Updated: Apr 3, 2019
In aerial arts and pole we are frequently performing movement that requires us to rotate one section of the body. For example fan legs or handsprings in pole, a twisting downward dog in aerial yoga or a hip hang to back balance in the aerial hoop. Often we are using this rotation to transition from one move to another. Transitions, from a performance standpoint, need to be clean, in order to have clean transitions you need serious strength and control in the core. The major movers in rotational movement are the obliques, followed by the transverse abdominus, rectus abdominus and the lower back muscles.
Here are three effective strength moves that build oblique strength and help connect the rest of the core to the obliques.
Pillars aka T-Planks
This exercise is an awesome way to work on rotating the core and building the obliques. The pillar requires that the core muscles fire together and work to help the obliques rotate the torso. Any time you can get muscle groups working together in a movement that trains a real movement you will perform it is a good thing.
Begin in a Plank ( find out more about good form planks) and engage the core. Shift your weight into one arm and rotate to a side plank. Come onto the edges of the feet as you rotate (this is the easiest for balance). Keep the hips lifted and hold for 5 seconds, rotate with control back to a plank. Try the other side. Repeat 4 times on each side and build up your stamina to 8-10 reps on each side.
Superman Roll to Side Extension
This exercise is also amazing at teaching you to connect the entire core. This movement offers balance work and big work for the obliques. This move is hard and requires serious control and balance, just do your best.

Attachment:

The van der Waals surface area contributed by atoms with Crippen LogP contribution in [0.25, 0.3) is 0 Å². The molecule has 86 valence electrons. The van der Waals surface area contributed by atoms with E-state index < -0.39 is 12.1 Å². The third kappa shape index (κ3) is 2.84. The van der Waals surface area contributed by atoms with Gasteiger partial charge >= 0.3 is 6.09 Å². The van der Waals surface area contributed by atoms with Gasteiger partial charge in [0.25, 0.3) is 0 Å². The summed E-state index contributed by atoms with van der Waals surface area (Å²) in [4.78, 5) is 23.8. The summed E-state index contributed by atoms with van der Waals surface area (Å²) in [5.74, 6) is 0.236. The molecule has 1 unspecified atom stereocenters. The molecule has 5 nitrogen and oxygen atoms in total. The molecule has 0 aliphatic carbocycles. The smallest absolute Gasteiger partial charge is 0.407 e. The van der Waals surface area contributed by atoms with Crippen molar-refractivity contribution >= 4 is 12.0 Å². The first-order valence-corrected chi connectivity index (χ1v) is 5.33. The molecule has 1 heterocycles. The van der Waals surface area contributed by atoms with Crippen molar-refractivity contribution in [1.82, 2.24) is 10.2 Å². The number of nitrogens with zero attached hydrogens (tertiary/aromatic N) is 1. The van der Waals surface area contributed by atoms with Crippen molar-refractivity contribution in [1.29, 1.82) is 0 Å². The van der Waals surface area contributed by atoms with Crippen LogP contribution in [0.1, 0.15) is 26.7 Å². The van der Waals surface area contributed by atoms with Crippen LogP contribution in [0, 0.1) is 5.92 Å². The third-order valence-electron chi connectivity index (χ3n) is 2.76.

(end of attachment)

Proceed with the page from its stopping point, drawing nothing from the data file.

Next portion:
Begin in a superman on your stomach, think more about extension then how high the legs and arms are lifted. Stay active in the low back and core, with control roll up to one side and attempt to lift the arms and legs upward off the floor. Balance and hold for 5 seconds and with control roll back to superman, then try the other side. Begin with 4 reps and build up to 8-10 reps on each side. If you cannot get the lower leg or arm off the ground, just make sure they are activated and extending.
Twist and Punch
This exercise is all about the trunk twist. Frequently students try to use the arm and shoulder to rotate the body and arm forward, but really this movement needs to come from the core, particularly the obliques.
Stand in a wide stance, with the toes pointed forward in the front foot. Keep the hips facing to the side, try not to let them rotate to face forward over the front toes. If it helps, think of the hips and lower body buried in sand. We want enough tension on the band to actively feel the obliques when we rotate. Punch through with the arm that is holding the band to rotate the rib cage only to face the front. The hips stay put, the rib cage rotates from the obliques. Begin with 3 sets of 10 on each side. If you do not feel this work in the obliques: 1. Put more tension on the band by stepping further away from the connection point, 2. Check in with your hips - are they rotating forward?, 3. Check in with the arms and upper back - are these muscle groups trying to take over the work for the obliques and core?